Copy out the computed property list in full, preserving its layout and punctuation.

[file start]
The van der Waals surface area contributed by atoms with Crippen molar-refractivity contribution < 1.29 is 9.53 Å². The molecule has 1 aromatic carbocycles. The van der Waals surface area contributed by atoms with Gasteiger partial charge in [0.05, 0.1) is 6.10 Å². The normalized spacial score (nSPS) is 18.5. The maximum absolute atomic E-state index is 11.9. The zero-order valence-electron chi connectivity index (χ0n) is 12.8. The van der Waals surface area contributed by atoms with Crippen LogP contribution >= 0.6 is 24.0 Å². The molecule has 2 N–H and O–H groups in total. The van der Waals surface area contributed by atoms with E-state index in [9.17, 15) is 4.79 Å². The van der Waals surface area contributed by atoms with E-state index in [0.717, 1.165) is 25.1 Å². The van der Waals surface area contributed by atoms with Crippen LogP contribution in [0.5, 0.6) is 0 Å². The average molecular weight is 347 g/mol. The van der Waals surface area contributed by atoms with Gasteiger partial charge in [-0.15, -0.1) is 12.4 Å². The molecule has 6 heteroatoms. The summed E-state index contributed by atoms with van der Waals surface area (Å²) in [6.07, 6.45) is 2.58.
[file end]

The van der Waals surface area contributed by atoms with Crippen molar-refractivity contribution < 1.29 is 9.53 Å². The molecule has 1 aromatic carbocycles. The van der Waals surface area contributed by atoms with Gasteiger partial charge in [0.05, 0.1) is 6.10 Å². The normalized spacial score (nSPS) is 18.5. The maximum absolute atomic E-state index is 11.9. The zero-order valence-electron chi connectivity index (χ0n) is 12.8. The van der Waals surface area contributed by atoms with Crippen LogP contribution >= 0.6 is 24.0 Å². The molecule has 2 N–H and O–H groups in total. The van der Waals surface area contributed by atoms with E-state index in [9.17, 15) is 4.79 Å². The van der Waals surface area contributed by atoms with E-state index in [0.717, 1.165) is 25.1 Å². The van der Waals surface area contributed by atoms with Crippen LogP contribution in [0.5, 0.6) is 0 Å². The average molecular weight is 347 g/mol. The van der Waals surface area contributed by atoms with Gasteiger partial charge in [-0.15, -0.1) is 12.4 Å². The molecule has 6 heteroatoms. The summed E-state index contributed by atoms with van der Waals surface area (Å²) in [6.07, 6.45) is 2.58.